Books from iBooks, Sony, or Nook ebookstores generally have proprietary DRM (digital rights management software) that allows the book to be read only on a specific device or app that is linked to that bookstore. Books from those vendors are also in ePub format (a standard format, but not supported by Kindles), as are many of the free books on the web. A great source for free, non-DRM, out-of-copyright books is Project Gutenburg, which offers ebooks in different formats. If an epub book doesn't have DRM, you can easily convert it to the Kindle format using Calibre, free ebook conversion and management software (they do rely on donations, so consider making one if you use it and like it). Calibre can convert ebooks to and from Mobi (Kindle), epub, RTF, PDF and other formats.
There are a few ebookstores that sell ebooks in Kindle format but without DRM, and these books are perfectly compatible with any Kindle. Two excellent examples are Smashwords and O'Reilly. Smashwords is an enormous ebookstore that sells nonfiction and fiction ebooks in pretty much every format, even PDF and plain text. O'Reilly sells technical books, and they also offer multiple formats, and a daily ebook deal. These vendors generally offer books in Kindle format, so you don't have to convert them. With Smashwords, you will need to download the file to your computer and then move it to your Kindle. O'Reilly offers an email option for Method 2, described below.
Moving files to a Kindle: Method 1
One way to do this it to download the book, and then connect the Kindle to the PC/Mac with the USB cable, and then drag the file into the Documents folder on the Kindle. The file extension should be either mobi or prc for the file to appear as a Kindle book when you open it on the Kindle. This method does not require wireless access and doesn't incur any charge from Amazon.
Moving files to a Kindle: Method 2The second method is simpler but does require a one-time set-up step; you can email documents to your Kindle. The first thing to do is to go to the Manage My Kindle page, accessible from your Amazon My Account page, and whitelist your email address, and any other email address that you want to be ale to send books to your Kindle. Every Kindle has its own email address, and to prevent it from getting spam, only email from addresses you have authorized will be accepted by your Kindle. So, first find your Kindle address by clicking Manage Your Devices on your Kindle page, left column, and make a note of it.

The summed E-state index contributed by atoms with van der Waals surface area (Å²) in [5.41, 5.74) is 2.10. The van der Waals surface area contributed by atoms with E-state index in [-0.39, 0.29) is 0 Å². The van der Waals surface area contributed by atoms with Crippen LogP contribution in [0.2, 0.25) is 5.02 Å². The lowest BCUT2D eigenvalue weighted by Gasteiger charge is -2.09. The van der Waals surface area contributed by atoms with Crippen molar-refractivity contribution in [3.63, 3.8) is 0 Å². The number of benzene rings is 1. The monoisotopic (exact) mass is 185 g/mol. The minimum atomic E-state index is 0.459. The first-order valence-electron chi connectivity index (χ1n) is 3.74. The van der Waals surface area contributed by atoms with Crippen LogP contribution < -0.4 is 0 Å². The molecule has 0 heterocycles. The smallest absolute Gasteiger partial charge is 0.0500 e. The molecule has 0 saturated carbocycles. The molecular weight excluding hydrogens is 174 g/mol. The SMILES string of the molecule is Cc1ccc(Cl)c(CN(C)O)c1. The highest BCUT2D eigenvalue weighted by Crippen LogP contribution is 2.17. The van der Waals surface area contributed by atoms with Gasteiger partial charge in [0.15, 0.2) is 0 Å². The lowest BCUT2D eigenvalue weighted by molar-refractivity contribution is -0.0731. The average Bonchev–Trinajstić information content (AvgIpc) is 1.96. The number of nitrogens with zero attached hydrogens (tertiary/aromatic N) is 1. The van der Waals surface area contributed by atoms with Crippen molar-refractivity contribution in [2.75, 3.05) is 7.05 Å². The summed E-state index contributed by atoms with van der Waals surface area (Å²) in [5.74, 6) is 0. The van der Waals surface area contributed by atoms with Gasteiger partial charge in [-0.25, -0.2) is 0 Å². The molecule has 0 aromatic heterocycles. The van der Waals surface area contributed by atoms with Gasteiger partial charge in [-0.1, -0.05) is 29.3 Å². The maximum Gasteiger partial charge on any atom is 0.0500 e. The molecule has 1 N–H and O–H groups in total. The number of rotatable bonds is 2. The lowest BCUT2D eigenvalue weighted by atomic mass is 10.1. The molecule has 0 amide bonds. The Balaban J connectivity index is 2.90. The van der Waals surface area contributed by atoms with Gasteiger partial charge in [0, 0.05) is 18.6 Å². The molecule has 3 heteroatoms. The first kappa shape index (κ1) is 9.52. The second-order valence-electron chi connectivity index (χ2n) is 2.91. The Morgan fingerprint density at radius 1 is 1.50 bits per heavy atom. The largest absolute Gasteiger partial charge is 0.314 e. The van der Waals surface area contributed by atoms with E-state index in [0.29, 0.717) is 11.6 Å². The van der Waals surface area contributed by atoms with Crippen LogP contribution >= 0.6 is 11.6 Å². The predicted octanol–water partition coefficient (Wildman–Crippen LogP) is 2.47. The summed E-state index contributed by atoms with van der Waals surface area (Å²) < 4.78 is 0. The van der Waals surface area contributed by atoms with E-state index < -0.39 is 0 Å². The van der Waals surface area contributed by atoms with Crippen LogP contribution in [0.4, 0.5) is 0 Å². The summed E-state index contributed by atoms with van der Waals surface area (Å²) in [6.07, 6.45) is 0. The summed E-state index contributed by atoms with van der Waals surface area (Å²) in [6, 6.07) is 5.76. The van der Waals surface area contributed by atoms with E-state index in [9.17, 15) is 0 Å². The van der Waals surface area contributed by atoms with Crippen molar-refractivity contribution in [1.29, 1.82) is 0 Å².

Next, whitelist the email address(es) you will use to send documents to your Kindle by clicking Personal Document Settings and using the link for add a new approved email address. If you buy books from O'Reilly or any other vendor that offers non-DRMed Kindle format ebooks and email delivery, you can add their email addresses and send books you buy from those vendors directly from their website without downloading first.
Once you have done that set-up step, you can send any file with a mobi or prc extension to your Kindle by creating an email, addressing it to your Kindle, and then attaching the file. You can also send personal documents (plain text or MS Word files) and PDFs using the same email method. If you have a PDF you want Amazon to convert to a Kindle book (don't expect it to be perfect), you must put the word ‘convert’ (and only that word) in the subject line of the message; if you don't, Amazon will load the book to your Kindle as a PDF and you won't be able to change the font size.
Once caveat to the email delivery is that if you use a 3G connection to deliver the book, Amazon will charge you 15¢ per MB for each file. There is no charge if you use wifi to send the books or other documents, regardless of file size.
One reason I want to be sure Kindle owners know about this feature is that it is much easier to make a book free in Smashwords than on Kindle. Even when Amazon price-matches (which they usually do only if they notice the book is free on Barnes & Noble), they only make the book free in the US Kindle store (as they did with The Sixth Discipline). Folks who are not in the US who want to take advantage of a book promotion can get it in Kindle format from Smashwords and send it to their Kindles. Just be aware that Amazon's tools, like the home screen display and the Manage Your Kindle settings, will treat any book you didn't buy from Amazon as a ‘personal document’ rather than as a book. If you filter your home page to show "Books only," ebooks you got from non-Amazon sources will not show up.
Note: Here's a more recent post on the same topic.